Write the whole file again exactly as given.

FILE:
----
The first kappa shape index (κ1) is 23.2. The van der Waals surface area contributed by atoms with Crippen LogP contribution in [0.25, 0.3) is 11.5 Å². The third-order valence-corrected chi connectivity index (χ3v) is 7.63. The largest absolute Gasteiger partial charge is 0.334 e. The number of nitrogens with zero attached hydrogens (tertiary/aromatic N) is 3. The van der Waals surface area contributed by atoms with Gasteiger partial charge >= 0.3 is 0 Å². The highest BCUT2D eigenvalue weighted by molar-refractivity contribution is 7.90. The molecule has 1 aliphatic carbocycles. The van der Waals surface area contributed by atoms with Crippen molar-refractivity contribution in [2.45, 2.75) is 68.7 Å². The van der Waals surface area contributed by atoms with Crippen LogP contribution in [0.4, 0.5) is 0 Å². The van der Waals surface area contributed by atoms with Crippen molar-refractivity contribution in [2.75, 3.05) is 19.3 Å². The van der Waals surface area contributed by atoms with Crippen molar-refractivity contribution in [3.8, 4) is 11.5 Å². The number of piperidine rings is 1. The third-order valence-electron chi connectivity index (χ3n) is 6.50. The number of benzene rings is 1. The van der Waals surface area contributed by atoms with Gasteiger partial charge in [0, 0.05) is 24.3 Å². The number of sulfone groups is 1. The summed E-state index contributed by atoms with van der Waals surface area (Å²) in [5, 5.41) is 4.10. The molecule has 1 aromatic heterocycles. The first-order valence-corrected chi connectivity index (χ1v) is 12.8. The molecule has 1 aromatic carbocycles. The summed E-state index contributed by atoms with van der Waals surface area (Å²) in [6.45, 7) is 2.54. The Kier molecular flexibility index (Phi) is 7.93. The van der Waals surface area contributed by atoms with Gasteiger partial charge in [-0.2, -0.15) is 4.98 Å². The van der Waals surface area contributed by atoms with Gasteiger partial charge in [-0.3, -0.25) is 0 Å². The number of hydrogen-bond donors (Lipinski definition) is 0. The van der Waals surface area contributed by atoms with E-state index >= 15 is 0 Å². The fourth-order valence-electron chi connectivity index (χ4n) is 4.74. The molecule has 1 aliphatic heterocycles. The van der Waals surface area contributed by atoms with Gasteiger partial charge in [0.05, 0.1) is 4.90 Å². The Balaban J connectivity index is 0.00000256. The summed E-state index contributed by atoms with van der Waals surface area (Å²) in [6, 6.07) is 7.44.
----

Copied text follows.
The first kappa shape index (κ1) is 23.2. The van der Waals surface area contributed by atoms with Crippen LogP contribution in [0.25, 0.3) is 11.5 Å². The third-order valence-corrected chi connectivity index (χ3v) is 7.63. The largest absolute Gasteiger partial charge is 0.334 e. The number of nitrogens with zero attached hydrogens (tertiary/aromatic N) is 3. The van der Waals surface area contributed by atoms with Gasteiger partial charge >= 0.3 is 0 Å². The highest BCUT2D eigenvalue weighted by molar-refractivity contribution is 7.90. The molecule has 1 aliphatic carbocycles. The van der Waals surface area contributed by atoms with Crippen molar-refractivity contribution in [2.45, 2.75) is 68.7 Å². The van der Waals surface area contributed by atoms with Crippen LogP contribution in [0.4, 0.5) is 0 Å². The van der Waals surface area contributed by atoms with Crippen molar-refractivity contribution in [2.75, 3.05) is 19.3 Å². The van der Waals surface area contributed by atoms with Crippen molar-refractivity contribution in [3.8, 4) is 11.5 Å². The number of piperidine rings is 1. The third-order valence-electron chi connectivity index (χ3n) is 6.50. The number of benzene rings is 1. The van der Waals surface area contributed by atoms with Gasteiger partial charge in [0, 0.05) is 24.3 Å². The number of sulfone groups is 1. The summed E-state index contributed by atoms with van der Waals surface area (Å²) in [5, 5.41) is 4.10. The molecule has 1 aromatic heterocycles. The first-order valence-corrected chi connectivity index (χ1v) is 12.8. The molecule has 1 aromatic carbocycles. The summed E-state index contributed by atoms with van der Waals surface area (Å²) in [6.45, 7) is 2.54. The Kier molecular flexibility index (Phi) is 7.93. The van der Waals surface area contributed by atoms with Gasteiger partial charge in [-0.2, -0.15) is 4.98 Å². The van der Waals surface area contributed by atoms with Gasteiger partial charge in [-0.3, -0.25) is 0 Å². The number of hydrogen-bond donors (Lipinski definition) is 0. The van der Waals surface area contributed by atoms with E-state index >= 15 is 0 Å². The fourth-order valence-electron chi connectivity index (χ4n) is 4.74. The molecule has 1 aliphatic heterocycles. The van der Waals surface area contributed by atoms with Gasteiger partial charge in [0.05, 0.1) is 4.90 Å². The Balaban J connectivity index is 0.00000256. The summed E-state index contributed by atoms with van der Waals surface area (Å²) in [6, 6.07) is 7.44.